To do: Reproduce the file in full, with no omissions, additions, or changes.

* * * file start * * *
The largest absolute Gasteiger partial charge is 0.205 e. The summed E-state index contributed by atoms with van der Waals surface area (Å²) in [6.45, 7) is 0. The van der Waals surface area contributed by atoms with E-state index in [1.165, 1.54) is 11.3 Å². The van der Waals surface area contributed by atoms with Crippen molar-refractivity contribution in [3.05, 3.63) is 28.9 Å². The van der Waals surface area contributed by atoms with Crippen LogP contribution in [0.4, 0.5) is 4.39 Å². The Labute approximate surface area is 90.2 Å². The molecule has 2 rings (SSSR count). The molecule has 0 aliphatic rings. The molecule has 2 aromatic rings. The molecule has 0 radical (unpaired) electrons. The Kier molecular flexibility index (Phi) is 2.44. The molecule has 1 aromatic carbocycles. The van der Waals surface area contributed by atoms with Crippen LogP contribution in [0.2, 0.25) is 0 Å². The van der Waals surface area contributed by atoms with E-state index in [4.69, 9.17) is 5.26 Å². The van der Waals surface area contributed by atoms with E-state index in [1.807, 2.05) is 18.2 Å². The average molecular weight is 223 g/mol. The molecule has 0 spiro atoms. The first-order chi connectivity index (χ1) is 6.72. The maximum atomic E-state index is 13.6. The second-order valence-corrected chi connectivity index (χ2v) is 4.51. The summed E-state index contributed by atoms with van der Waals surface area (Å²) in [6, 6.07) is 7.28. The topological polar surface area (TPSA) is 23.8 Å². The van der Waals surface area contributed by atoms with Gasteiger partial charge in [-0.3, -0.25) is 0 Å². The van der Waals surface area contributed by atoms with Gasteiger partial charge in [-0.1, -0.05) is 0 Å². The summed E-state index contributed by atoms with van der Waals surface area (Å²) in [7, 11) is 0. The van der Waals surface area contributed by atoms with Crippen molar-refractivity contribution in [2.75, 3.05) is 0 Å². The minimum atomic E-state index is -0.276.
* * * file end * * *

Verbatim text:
The largest absolute Gasteiger partial charge is 0.205 e. The summed E-state index contributed by atoms with van der Waals surface area (Å²) in [6.45, 7) is 0. The van der Waals surface area contributed by atoms with E-state index in [1.165, 1.54) is 11.3 Å². The van der Waals surface area contributed by atoms with Crippen molar-refractivity contribution in [3.05, 3.63) is 28.9 Å². The van der Waals surface area contributed by atoms with Crippen LogP contribution in [0.4, 0.5) is 4.39 Å². The Labute approximate surface area is 90.2 Å². The molecule has 2 rings (SSSR count). The molecule has 0 aliphatic rings. The molecule has 2 aromatic rings. The molecule has 0 radical (unpaired) electrons. The Kier molecular flexibility index (Phi) is 2.44. The molecule has 1 aromatic carbocycles. The van der Waals surface area contributed by atoms with Crippen LogP contribution in [0.2, 0.25) is 0 Å². The van der Waals surface area contributed by atoms with E-state index in [4.69, 9.17) is 5.26 Å². The van der Waals surface area contributed by atoms with E-state index in [1.807, 2.05) is 18.2 Å². The average molecular weight is 223 g/mol. The molecule has 0 spiro atoms. The first-order chi connectivity index (χ1) is 6.72. The maximum atomic E-state index is 13.6. The second-order valence-corrected chi connectivity index (χ2v) is 4.51. The summed E-state index contributed by atoms with van der Waals surface area (Å²) in [6, 6.07) is 7.28. The topological polar surface area (TPSA) is 23.8 Å². The van der Waals surface area contributed by atoms with Gasteiger partial charge in [-0.3, -0.25) is 0 Å². The van der Waals surface area contributed by atoms with Gasteiger partial charge in [-0.1, -0.05) is 0 Å². The summed E-state index contributed by atoms with van der Waals surface area (Å²) in [7, 11) is 0. The van der Waals surface area contributed by atoms with Crippen molar-refractivity contribution in [2.75, 3.05) is 0 Å². The minimum atomic E-state index is -0.276.